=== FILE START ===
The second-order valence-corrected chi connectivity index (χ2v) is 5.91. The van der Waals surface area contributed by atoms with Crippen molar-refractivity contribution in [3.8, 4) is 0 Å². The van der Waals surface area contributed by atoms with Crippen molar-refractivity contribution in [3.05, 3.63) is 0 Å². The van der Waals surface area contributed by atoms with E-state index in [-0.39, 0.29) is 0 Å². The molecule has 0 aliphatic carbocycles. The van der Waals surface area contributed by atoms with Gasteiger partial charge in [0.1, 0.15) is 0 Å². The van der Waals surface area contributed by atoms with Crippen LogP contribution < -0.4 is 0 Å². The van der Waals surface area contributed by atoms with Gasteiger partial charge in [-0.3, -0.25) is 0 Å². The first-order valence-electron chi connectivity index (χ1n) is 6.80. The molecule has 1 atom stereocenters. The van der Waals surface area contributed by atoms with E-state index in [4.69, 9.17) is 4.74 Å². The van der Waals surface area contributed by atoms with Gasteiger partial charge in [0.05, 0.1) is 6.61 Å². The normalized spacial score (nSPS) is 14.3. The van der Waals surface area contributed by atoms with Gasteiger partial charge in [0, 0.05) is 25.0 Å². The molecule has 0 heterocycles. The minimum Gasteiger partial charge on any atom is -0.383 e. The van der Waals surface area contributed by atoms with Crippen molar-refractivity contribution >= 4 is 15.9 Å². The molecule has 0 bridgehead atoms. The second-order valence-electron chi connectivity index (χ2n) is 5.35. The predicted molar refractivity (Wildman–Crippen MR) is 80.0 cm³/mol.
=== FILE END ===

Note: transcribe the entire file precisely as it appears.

The second-order valence-corrected chi connectivity index (χ2v) is 5.91. The van der Waals surface area contributed by atoms with Crippen molar-refractivity contribution in [3.8, 4) is 0 Å². The van der Waals surface area contributed by atoms with Crippen molar-refractivity contribution in [3.05, 3.63) is 0 Å². The van der Waals surface area contributed by atoms with E-state index in [-0.39, 0.29) is 0 Å². The molecule has 0 aliphatic carbocycles. The van der Waals surface area contributed by atoms with Gasteiger partial charge in [0.1, 0.15) is 0 Å². The van der Waals surface area contributed by atoms with Crippen LogP contribution < -0.4 is 0 Å². The van der Waals surface area contributed by atoms with Gasteiger partial charge in [-0.3, -0.25) is 0 Å². The first-order valence-electron chi connectivity index (χ1n) is 6.80. The molecule has 1 atom stereocenters. The van der Waals surface area contributed by atoms with E-state index in [4.69, 9.17) is 4.74 Å². The van der Waals surface area contributed by atoms with Gasteiger partial charge in [0.05, 0.1) is 6.61 Å². The normalized spacial score (nSPS) is 14.3. The van der Waals surface area contributed by atoms with Gasteiger partial charge in [0, 0.05) is 25.0 Å². The molecule has 0 heterocycles. The minimum Gasteiger partial charge on any atom is -0.383 e. The van der Waals surface area contributed by atoms with Crippen molar-refractivity contribution >= 4 is 15.9 Å². The molecule has 0 bridgehead atoms. The second-order valence-electron chi connectivity index (χ2n) is 5.35. The predicted molar refractivity (Wildman–Crippen MR) is 80.0 cm³/mol.